By James Baer
November 29, 2016
Fidel Castro Ruz died on November 25 at the age of 90. He was one of the most notable figures in Latin America for his leadership of the revolution that toppled the Cuban dictator, Fulgencio Batista, in 1959 and leader of the socialist revolution that transformed Cuba into a communist state. Fidel Castro outlasted ten U.S. presidents, all of whom attempted to topple or weaken his regime. In 2006 Castro had an operation for an unspecified condition, and permanently turned over the reins of power to his younger brother, Raúl Castro in 2008. While not often seen in recent years, Fidel Castro continued to make his opinions known and occasionally was photographed with foreign leaders. He remained a symbolic figure of the Revolution. His supporters argue that he helped create a more egalitarian and independent Cuba, while opponents claim Castro destroyed the island’s freedoms and economy.
Fidel Castro was born on August 13, 1926 in Birán, in eastern Cuba. His father, Ángel Castro y Argiz, had emigrated from Spain and became a successful landowner. Castro’s mother, Lina Ruz González, was the elder Castro’s second wife. Young Castro grew up in the countryside, becoming adept at camping, hiking and outdoor activities that later served him well in the early days of his campaign to oust Cuba’s dictator.
Castro attended private schools, including the prestigious Jesuit school, Belén, in Havana. He received his law degree from the University of Havana, where he was deeply involved in politics. Castro joined a group in an unsuccessful attempted to invade the Dominican Republic to overthrow its dictator, Rafael Trujillo. Castro married Mirta Diaz-Balart in 1948, with whom he had a son, Fidelito. They divorced five years later, after Castro had begun his revolutionary activities.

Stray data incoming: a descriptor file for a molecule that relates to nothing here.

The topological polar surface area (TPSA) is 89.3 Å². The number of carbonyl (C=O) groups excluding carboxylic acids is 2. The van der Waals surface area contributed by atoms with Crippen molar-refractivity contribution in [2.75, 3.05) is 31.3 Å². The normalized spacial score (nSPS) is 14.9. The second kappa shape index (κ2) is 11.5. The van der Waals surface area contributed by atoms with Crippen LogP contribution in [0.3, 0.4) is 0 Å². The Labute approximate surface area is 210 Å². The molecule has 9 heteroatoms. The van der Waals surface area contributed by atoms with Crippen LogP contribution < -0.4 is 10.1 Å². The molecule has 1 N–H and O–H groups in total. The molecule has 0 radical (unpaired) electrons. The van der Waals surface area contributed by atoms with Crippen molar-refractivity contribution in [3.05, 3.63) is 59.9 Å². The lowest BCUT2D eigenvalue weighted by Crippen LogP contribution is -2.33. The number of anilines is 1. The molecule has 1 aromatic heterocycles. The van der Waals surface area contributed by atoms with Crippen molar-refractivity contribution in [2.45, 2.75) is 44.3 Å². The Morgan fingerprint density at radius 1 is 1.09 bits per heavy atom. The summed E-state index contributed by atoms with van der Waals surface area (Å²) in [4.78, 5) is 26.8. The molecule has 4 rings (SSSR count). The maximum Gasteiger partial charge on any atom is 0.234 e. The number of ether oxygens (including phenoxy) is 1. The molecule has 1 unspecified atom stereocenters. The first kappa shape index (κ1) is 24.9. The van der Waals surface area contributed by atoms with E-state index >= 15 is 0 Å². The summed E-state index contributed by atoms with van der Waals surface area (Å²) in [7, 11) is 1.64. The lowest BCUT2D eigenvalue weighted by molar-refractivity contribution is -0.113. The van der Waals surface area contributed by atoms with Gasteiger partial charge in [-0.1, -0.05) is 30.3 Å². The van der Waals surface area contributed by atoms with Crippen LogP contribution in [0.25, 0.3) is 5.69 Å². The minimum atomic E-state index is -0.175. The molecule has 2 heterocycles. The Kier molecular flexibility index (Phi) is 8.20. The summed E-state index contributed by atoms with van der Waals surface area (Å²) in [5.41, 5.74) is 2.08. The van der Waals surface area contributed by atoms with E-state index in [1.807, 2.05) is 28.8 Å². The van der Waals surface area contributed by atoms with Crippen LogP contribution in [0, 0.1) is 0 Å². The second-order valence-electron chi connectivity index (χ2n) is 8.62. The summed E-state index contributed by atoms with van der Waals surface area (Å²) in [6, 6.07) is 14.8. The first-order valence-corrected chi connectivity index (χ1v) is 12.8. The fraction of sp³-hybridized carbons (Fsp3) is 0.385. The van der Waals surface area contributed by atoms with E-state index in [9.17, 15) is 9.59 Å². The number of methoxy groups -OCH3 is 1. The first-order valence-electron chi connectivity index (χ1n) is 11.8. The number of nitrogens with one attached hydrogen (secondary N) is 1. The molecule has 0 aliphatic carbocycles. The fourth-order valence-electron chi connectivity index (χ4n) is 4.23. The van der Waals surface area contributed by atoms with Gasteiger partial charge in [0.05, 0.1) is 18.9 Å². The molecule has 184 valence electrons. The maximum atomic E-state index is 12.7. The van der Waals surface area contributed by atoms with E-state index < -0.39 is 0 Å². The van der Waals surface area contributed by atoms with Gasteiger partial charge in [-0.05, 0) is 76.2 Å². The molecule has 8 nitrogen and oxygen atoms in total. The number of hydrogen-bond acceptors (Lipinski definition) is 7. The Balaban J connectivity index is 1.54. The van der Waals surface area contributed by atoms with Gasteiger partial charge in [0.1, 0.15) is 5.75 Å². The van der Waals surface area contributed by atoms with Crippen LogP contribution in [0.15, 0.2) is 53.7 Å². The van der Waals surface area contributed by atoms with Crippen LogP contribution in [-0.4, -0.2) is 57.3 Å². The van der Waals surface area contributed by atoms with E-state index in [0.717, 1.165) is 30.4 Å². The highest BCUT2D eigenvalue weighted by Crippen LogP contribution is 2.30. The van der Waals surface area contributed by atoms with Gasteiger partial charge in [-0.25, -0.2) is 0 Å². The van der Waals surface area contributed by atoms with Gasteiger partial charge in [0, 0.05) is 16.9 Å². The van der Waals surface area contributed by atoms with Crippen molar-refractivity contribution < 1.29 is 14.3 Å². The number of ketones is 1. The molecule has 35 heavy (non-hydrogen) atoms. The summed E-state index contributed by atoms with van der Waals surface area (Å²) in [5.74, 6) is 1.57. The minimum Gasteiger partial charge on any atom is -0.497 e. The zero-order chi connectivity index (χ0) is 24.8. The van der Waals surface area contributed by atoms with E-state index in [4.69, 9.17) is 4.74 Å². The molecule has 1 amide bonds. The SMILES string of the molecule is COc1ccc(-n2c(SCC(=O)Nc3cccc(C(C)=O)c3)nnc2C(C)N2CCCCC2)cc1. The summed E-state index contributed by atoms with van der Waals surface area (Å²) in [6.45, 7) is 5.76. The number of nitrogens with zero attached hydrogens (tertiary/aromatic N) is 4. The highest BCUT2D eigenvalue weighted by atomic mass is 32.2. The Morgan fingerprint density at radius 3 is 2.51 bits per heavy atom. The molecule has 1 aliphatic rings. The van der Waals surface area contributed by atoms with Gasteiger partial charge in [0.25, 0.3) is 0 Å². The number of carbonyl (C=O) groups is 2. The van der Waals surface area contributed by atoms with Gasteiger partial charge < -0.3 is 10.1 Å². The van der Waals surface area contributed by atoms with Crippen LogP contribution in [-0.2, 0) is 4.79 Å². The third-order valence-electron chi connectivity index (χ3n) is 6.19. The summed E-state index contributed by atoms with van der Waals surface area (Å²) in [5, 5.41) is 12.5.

Castro joined the Ortodoxo Party and stood for congress in 1952. Elections were cancelled by Fulgencio Batista after a military coup. Castro tried to indict the dictator, but no judge in the country would hear the case. In 1953 Castro and a group of young radicals attempted to take the Moncada barracks in Santiago de Cuba as a first step in an insurrection to overthrow Batista. Most of the rebels were caught and summarily executed, although Fidel Castro survived and was sentenced to imprisonment on the Isle of Pines. He was released in an amnesty and left for Mexico to organize a rebel group.
In Mexico, Castro was joined by the Argentine Ernesto “Che” Guevara, and organized an attack to coincide with uprisings in Cuban cities. The coordinated attacks failed and the rebel’s aging yacht, the “Grandma,” stalled before reaching land. Many of Castro’s band were killed, but he managed to hide in the mountains with a core of revolutionaries. From the Sierra Maestra Mountains in Eastern Cuba, Castro consolidated a rebel army that eventually defeated the Cuban army and drove Batista out of Cuba.
Fidel Castro entered Havana a hero to most Cubans. However, as he began to organize the revolution, some became disenchanted at his executions and nationalizations. Relations with the U.S. deteriorated under President Eisenhower, who imposed an economic blockade, and John Kennedy, who authorized the failed “Bay of Pigs” invasion in 1961. The most difficult moments in Cuban-U.S. relations occurred in October 1962 during the “Missile Crisis,” when Soviet missiles with nuclear warheads were stationed in Cuba. War was averted, but Castro’s Cuba eventually became a client state of the Soviet Union and an entrenched member of the communist bloc until the demise of the Soviet Union in 1991.